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What modern safeguards should be instituted in order to ensure appropriate protections for fish and fish habitat?

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Setting limits for cumulative effects, watershed-level management

SCORE:
4.5
Theme:Conservation and Protection of Fish & Fish Habitat
on 11/25/2016 1480095119
Managing cumulative effects requires that limits be set on allowable habitat change or fish population loss. Setting those limits is both a a technica .... Read More

Managing cumulative effects requires that limits be set on allowable habitat change or fish population loss. Setting those limits is both a a technical and a political exercise. It needs to be done in an open and public process, and involve multiple jurisdictions. The new Fisheries Act must provide for such a process.

To illustrate the issues, consider Ripley et al. (2005) http://www.nrcresearchpress.com/doi/abs/10.1139/f05-150#.WDdOcHdk8UE, their Figure 2. Probability of bull trout occurrence in a watershed declines with ANY tree harvest or road development. There is no threshold of development in watersheds below which bull trout are completely safe in the presence of logging or roads, so there is no objective limit you can use for managing logging.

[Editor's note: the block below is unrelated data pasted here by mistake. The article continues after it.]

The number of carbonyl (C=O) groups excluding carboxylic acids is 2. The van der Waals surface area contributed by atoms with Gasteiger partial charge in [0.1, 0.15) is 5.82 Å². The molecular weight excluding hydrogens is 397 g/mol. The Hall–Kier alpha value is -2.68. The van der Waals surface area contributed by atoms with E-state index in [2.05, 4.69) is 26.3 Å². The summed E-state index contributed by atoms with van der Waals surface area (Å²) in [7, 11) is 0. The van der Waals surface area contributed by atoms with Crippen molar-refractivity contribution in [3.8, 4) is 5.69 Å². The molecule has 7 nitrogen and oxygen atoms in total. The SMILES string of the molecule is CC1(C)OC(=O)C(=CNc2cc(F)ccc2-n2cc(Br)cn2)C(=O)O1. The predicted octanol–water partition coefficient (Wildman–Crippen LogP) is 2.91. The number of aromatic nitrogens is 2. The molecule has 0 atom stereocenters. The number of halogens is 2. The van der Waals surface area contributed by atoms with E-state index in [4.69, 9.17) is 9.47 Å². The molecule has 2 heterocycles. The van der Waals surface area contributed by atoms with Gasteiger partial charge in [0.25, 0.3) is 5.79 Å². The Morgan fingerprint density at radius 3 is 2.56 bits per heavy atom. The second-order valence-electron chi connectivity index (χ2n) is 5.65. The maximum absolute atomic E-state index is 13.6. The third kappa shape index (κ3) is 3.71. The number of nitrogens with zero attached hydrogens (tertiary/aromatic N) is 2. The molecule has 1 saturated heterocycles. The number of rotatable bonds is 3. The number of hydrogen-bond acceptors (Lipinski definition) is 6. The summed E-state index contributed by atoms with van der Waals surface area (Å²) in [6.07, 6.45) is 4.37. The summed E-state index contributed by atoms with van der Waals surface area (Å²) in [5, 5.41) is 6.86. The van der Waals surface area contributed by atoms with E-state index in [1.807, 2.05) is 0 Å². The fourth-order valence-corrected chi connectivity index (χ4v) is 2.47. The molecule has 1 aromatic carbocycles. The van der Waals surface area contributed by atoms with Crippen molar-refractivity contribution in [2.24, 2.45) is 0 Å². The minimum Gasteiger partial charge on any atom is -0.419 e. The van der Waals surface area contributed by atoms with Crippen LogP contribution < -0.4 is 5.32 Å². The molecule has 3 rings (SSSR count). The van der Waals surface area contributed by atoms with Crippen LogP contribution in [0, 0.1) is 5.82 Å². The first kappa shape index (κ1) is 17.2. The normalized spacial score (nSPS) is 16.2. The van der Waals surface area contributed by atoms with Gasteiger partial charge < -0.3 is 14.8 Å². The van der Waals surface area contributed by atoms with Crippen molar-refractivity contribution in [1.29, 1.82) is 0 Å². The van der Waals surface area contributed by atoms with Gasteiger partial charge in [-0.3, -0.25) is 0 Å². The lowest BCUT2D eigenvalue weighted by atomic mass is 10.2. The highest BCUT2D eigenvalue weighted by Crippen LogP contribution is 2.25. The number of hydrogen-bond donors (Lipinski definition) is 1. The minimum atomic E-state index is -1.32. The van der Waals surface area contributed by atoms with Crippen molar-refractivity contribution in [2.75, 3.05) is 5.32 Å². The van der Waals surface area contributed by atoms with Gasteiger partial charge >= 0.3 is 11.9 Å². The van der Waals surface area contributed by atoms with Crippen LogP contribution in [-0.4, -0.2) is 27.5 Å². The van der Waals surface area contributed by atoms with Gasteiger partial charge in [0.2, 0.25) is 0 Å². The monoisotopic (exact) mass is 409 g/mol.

The allowable amount of logging & road development, and the allowable loss of bull trout, will depend on a scientifically-determined range of probabilities of persistence of bull trout in the face of logging, from which an acceptable, politically-determined level of  logging is selected. Also, note that this has to be determined at the watershed level, showing that there will have to be cooperative management involving different legal jurisdictions.

Some exercise like this would need to be done for each species in a watershed, or by evaluating the probability of persistence of entire fish communities. The new Fisheries Act needs to be written in a way that accommodates processes like this.

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Effectiveness Monitoring: an essential part of a fisheries protection regime

SCORE:
4.9
Theme:Monitoring Threats and Reporting-back to Canadians
on 11/21/2016 1479737345
Evaluating the effectiveness of decisions taken under the Fisheries Act to protect and conserve fish and fish habitats is an essential part of a fishe .... Read More